2. But there will still be pooling. CECL envisages estimation of potential loss on the basis of pooling assets with similar (risk of loss) characteristics, similar to today’s approach. That could apply to impaired assets, such as mortgages or consumer loans with common borrower and structural features and common drivers of credit impairment. But it is likely that larger commercial loans that are adversely graded will continue to be handled and reported individually.
    3. CECL will apply not just to loans but also to securities. But not to a trading portfolio. For HTM securities, you’ll need to estimate a lifetime credit loss, just like for loans. For AFS, rather than the current requirement of (irreversible) OTTI assessment, there will be a valuation adjustment to reflect the difference between fair value and amortized cost. Estimation of lifetime expected loss can be done on a pooled basis for securities with similar risk characteristics.
    4. When you book a new loan or security, you book the expected credit loss as an expense right away. It’s no longer the incurred loss approach of booking when a loss is deemed probable. Rather, it’s an up-front estimation as to how much might be lost actuarially, given the mortality (i.e., default and recovery) characteristics of that type of borrower and loan. On average you’re going to lose a little making a given type of loan; recognizing this with a day one loss provision is entirely appropriate. Doing so will help remind us that our credit spread is intended to cover that expected loss amount (with capital there to protect against outlier (“unexpected”) losses).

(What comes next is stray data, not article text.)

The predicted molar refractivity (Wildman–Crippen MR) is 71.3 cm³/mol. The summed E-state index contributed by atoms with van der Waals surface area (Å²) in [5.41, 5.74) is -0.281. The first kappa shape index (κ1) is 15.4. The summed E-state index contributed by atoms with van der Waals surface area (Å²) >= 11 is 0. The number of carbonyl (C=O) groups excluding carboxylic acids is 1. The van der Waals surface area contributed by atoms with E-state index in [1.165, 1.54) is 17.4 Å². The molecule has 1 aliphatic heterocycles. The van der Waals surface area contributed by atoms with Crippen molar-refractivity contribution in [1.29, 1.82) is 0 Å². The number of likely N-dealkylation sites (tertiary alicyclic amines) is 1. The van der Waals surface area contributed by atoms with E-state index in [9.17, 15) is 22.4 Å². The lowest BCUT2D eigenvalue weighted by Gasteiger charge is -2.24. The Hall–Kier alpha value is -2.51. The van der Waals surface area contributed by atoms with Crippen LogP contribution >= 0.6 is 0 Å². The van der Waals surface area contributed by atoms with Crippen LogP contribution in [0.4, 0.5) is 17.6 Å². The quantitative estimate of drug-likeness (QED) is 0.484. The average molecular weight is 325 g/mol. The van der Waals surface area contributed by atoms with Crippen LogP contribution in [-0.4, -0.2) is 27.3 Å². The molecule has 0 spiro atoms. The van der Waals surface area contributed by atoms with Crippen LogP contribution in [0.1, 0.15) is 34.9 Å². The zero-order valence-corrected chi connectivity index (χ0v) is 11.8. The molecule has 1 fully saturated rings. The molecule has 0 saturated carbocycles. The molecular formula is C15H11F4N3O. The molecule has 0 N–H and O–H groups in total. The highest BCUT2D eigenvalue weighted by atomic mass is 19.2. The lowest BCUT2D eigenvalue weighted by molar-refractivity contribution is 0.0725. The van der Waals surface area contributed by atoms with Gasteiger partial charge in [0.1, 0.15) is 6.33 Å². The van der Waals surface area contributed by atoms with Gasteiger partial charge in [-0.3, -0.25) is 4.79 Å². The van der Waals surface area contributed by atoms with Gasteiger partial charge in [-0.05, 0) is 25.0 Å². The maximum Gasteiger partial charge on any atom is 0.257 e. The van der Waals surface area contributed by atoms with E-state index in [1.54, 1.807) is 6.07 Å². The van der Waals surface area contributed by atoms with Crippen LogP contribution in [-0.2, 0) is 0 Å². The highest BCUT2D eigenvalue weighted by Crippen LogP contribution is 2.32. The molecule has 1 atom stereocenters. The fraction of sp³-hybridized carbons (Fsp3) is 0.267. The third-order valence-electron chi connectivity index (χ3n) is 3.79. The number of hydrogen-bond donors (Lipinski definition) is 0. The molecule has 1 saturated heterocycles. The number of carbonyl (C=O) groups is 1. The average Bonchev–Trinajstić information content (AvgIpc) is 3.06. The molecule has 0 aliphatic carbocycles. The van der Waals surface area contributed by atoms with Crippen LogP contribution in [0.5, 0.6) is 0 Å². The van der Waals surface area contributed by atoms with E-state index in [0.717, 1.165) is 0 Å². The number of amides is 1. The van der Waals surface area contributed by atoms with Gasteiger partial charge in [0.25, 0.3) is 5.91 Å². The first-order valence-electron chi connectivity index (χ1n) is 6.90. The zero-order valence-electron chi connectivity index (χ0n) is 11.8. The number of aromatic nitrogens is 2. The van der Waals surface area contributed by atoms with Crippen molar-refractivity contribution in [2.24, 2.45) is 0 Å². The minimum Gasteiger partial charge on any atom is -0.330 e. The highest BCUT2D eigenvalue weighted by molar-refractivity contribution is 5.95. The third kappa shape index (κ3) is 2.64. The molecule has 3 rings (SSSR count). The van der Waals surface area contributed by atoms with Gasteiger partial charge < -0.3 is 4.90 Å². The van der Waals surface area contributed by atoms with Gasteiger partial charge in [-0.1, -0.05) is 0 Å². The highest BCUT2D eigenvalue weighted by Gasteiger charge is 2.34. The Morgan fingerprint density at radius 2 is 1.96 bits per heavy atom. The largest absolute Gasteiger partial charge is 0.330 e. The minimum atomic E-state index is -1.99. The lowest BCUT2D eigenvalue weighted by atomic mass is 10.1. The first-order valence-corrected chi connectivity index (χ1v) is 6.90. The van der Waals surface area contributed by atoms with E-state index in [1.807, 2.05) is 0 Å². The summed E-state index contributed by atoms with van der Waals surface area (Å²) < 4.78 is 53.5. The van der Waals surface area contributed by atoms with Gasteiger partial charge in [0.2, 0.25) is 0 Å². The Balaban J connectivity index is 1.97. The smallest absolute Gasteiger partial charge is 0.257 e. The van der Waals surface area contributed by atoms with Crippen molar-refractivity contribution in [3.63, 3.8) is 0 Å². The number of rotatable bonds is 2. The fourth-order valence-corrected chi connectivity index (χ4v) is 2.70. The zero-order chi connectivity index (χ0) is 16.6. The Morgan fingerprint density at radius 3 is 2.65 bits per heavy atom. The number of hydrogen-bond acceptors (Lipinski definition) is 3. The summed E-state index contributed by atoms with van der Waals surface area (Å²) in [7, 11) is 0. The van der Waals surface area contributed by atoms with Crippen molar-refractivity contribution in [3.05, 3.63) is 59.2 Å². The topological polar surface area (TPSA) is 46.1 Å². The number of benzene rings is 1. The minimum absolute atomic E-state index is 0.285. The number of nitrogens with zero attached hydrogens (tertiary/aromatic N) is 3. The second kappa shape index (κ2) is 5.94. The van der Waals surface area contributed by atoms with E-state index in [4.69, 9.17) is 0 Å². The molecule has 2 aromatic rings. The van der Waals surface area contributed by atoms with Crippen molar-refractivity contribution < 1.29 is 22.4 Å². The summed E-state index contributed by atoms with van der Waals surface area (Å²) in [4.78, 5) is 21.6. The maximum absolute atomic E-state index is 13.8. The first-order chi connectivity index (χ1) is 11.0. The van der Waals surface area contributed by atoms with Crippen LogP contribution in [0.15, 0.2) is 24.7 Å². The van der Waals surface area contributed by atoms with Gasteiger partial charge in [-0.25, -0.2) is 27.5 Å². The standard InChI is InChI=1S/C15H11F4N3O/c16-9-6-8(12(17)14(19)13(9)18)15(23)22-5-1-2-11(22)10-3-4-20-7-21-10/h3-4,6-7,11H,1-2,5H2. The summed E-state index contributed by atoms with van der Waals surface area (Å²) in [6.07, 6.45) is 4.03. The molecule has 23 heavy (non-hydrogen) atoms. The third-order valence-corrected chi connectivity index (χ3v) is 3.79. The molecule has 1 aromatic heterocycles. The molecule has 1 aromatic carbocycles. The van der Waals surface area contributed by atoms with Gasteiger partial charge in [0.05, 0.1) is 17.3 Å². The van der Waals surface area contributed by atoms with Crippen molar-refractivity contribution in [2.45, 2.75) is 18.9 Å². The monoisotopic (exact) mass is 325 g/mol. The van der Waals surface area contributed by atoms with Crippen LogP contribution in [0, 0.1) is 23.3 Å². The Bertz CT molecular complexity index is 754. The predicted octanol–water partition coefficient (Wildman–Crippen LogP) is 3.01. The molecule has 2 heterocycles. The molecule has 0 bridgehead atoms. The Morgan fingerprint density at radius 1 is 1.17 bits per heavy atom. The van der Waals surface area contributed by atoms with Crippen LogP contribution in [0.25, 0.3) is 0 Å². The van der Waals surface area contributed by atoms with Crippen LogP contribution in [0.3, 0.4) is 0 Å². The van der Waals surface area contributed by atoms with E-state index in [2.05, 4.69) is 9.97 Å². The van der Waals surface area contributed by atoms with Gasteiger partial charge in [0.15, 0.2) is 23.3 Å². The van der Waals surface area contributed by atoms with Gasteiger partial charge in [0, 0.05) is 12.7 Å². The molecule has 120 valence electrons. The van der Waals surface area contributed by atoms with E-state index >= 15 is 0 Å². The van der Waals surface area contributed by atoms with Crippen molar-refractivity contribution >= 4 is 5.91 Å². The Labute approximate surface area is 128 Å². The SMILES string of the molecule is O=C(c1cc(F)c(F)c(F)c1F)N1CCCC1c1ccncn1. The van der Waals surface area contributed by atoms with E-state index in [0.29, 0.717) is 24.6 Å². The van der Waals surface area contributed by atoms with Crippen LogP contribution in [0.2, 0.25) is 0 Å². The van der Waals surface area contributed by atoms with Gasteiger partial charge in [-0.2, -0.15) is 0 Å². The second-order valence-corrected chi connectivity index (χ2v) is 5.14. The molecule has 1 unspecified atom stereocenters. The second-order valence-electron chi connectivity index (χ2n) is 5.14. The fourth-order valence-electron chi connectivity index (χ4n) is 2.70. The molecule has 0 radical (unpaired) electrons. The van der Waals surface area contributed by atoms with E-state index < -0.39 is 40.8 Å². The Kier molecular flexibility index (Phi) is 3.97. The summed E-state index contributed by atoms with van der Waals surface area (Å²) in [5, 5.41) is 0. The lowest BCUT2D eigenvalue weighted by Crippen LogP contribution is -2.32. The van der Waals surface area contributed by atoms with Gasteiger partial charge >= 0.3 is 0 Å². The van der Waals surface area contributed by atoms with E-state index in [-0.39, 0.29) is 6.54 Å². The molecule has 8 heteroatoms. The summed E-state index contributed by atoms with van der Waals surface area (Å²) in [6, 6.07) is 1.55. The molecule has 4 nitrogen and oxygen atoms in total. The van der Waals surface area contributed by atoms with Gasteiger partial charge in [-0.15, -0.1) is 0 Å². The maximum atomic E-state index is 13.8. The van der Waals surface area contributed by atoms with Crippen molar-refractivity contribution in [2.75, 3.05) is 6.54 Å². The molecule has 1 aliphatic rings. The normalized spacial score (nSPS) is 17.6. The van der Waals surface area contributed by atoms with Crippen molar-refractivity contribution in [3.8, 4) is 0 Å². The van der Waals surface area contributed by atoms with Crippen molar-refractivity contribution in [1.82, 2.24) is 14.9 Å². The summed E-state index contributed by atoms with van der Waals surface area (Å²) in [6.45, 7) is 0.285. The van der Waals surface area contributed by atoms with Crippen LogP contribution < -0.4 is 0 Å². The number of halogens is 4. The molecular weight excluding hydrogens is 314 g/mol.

5. CECL’s impact on reserve levels may be material – but shouldn’t be excessive. Intuitively, moving from losses already incurred (which in practice is typically calculated based on a one-year loss horizon) to a life of loan should boost the required reserves; it means a longer period over which losses might occur. True, but there are offsetting effects. Most importantly, smaller financial institutions today are typically carrying booked reserves in excess of required (i.e., calculated) levels – and that’s after using Q-factors to push up the required levels. The move to CECL will push up required loss reserves, but for many institutions that may still lie below the current actual reserve level.
    6. Regulators recognize that CECL implementation will vary widely. For large institutions, splitting probability of default (PD) from loss given default (LGD) will be expected, along with more powerful migration or vintage analysis approaches. Smaller institutions, on the other hand, should be able to build on their current ALLL methodology in order to satisfy regulators – e.g., still starting with historic loss rates, but looking back over a longer time horizon; still adding on Q-factor adjustments, but looking out over a longer (remaining life) horizon. However:
    7. More institutions will find vendor software worth considering – as much for managing the more onerous data expectations as for increases in complexity of calculations required.